click to enlarge Of the Trees - PHOTO BY FRANKI3LEE
Of the Trees
Photo by Franki3Lee

Of the Trees

Specializing in what he describes as "ice-cold bass music from the frigid plains of Maine," Of the Trees (real name Tyler Coomb) makes ambient, nature-inspired, and bass-driven beats. His latest EP, The Tale of Elegos, was released to critical acclaim and sets the stage for a memorable festival set. Still, Okeechobee's only the beginning of a packed year for Of the Trees. Soon the bass musician will join Canadian DJ and Okeechobee headliner Rezz on her North America tour. With music deeply rooted in organic sounds and spacious productions, Of the Trees would be a unique and invigorating way to keep your Friday going. 6 to 7:30 p.m. Friday, March 4, at Aquachobee Stage.
click to enlarge Soul Clap's Charles Levine (left) and Eli Goldstein - PHOTO BY JONNY RIOS
Soul Clap's Charles Levine (left) and Eli Goldstein
Photo by Jonny Rios

Soul Clap

This year will be the second in a row (barring the canceled 2021 fest) that Soul Clap will play at Okeechobee. When they played back in 2020, the New Times called the band a must-see act and "arguably the biggest electronic act to come out of Boston." With its refreshingly funked-up sound and pulsing basslines, it's no secret the duo — made up of Eli Goldstein and Charles Levine — has made a name for itself on the international club scene. Since 2021, Goldstein and Levine have played everywhere from Chicago to Milan. 5:45 to 7:15 p.m. Saturday, March 5, at Aquachobee Stage.
click to enlarge STRFKR - PHOTO BY COCO FOTO
Photo by Coco Foto


Founded by Joshua Hodges in Portland, Oregon, in 2007, indie-rock band STRFKR is no stranger to the stage. Ever since its 2008 debut, the eponymous Starfucker, the band has enjoyed plenty of critical acclaim — though it remains relatively small in terms of popularity compared to the bigger acts at Okeechobee. Having straddled various genres in the ten-plus years it's been active — from catchy dance tunes to synth-driven pop — the electronic band is also just highly entertaining. STRFKR does it all. Playing on Sunday as of the few non-EDM acts of the day, the band is worth your time. Come for popular hits like "Rawnald Gregory Erickson the Second" and stay for everything else. 5:40 to 6:40 p.m. Sunday, March 6, at BE Stage.
click to enlarge Yoli Mayor - PHOTO COURTESY OF THE DORAL YARD
Yoli Mayor
Photo courtesy of the Doral Yard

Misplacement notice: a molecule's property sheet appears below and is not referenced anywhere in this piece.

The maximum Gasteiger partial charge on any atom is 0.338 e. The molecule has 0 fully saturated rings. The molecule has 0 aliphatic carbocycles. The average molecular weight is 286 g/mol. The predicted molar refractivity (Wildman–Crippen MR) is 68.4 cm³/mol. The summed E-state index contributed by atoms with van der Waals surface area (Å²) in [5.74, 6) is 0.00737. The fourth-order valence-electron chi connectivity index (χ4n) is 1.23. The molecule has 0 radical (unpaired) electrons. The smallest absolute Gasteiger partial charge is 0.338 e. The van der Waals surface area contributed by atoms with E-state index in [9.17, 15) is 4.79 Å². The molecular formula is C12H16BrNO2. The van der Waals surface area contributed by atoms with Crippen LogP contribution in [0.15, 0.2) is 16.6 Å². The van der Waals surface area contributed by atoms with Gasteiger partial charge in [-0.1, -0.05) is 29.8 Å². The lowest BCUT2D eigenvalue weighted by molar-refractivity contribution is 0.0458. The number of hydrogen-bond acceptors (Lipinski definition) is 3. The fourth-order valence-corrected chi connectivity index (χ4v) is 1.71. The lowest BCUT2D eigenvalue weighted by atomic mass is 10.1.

Yoli Mayor

Listening to Yoli Mayor sing is like being transported to another world. Her voice is powerful, raspy, and incredibly versatile. She transitions from massive belts to earthy crooning and back again effortlessly. It's no wonder the first-generation Cuban-American Miami native has been called "the Cuban Adele" on more than one occasion — though she thinks of herself as more directly inspired by a different generation of greats: Ella Fitzgerald, Nina Simone, and Etta James. She cut her teeth performing at Brickell's El Tucán and competed in the 12th season of America's Got Talent, where she made it to the semifinals. In a festival with a heavy focus EDM, Mayor is poised to be the perfect breath of fresh air on which to kick off your Thursday. 6 to 7 p.m. Thursday, March 3, at BE Stage.

Yu Su

Based in Vancouver, Chinese-born DJ Yu Su specializes in moody, ambient music sure to keep the Okeechobee crowd rapt and swaying along. Her most recent album, Yellow River Blue, features sounds as diverse as classical piano, hollow-sounding drums, Chinese-inspired instruments, synths, and other electronic elements. As she said in an interview with Ableton back in 2020, she thinks of her work as making "sound installations" — allowing yourself to get lost in her work, from the wavy "Xiu" to the more upbeat, lyrical "Little Birds, Moonbath," that's precisely what it feels like. Yu Su's work is immersive and full, perfect for a gauzy Saturday afternoon. 4:15 to 5:45 p.m. Saturday, March 5, at Aquachobee Stage.
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Sofia Andrade is a journalist and undergraduate at Harvard University. A Miami native with roots in Ecuador, she often writes about issues of gender, migration and Latinidad in arts, culture, and politics. Along with the New Times, her work has appeared in Slate, the New York Times, and the Harvard Crimson.
Contact: Sofia Andrade